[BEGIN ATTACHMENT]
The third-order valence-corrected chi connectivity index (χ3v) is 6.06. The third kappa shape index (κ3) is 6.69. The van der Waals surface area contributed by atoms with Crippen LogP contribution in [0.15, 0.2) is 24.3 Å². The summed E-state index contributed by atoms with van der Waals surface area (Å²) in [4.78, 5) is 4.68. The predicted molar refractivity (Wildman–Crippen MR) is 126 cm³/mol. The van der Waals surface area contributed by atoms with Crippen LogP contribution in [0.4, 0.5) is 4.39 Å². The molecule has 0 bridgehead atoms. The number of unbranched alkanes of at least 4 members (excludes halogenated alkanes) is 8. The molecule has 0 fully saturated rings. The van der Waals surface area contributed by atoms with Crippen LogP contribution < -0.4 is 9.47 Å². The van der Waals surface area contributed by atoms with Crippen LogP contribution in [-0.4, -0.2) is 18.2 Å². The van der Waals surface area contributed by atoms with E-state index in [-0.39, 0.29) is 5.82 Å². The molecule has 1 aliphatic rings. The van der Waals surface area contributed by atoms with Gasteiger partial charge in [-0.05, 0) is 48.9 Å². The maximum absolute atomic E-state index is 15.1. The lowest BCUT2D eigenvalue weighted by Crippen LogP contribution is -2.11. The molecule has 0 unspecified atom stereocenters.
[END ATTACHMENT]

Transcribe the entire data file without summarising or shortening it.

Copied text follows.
The third-order valence-corrected chi connectivity index (χ3v) is 6.06. The third kappa shape index (κ3) is 6.69. The van der Waals surface area contributed by atoms with Crippen LogP contribution in [0.15, 0.2) is 24.3 Å². The summed E-state index contributed by atoms with van der Waals surface area (Å²) in [4.78, 5) is 4.68. The predicted molar refractivity (Wildman–Crippen MR) is 126 cm³/mol. The van der Waals surface area contributed by atoms with Crippen LogP contribution in [0.4, 0.5) is 4.39 Å². The molecule has 0 bridgehead atoms. The number of unbranched alkanes of at least 4 members (excludes halogenated alkanes) is 8. The molecule has 0 fully saturated rings. The van der Waals surface area contributed by atoms with Crippen LogP contribution < -0.4 is 9.47 Å². The van der Waals surface area contributed by atoms with Crippen LogP contribution in [-0.4, -0.2) is 18.2 Å². The van der Waals surface area contributed by atoms with E-state index in [-0.39, 0.29) is 5.82 Å². The molecule has 1 aliphatic rings. The van der Waals surface area contributed by atoms with Gasteiger partial charge in [-0.05, 0) is 48.9 Å². The maximum absolute atomic E-state index is 15.1. The lowest BCUT2D eigenvalue weighted by Crippen LogP contribution is -2.11. The molecule has 0 unspecified atom stereocenters.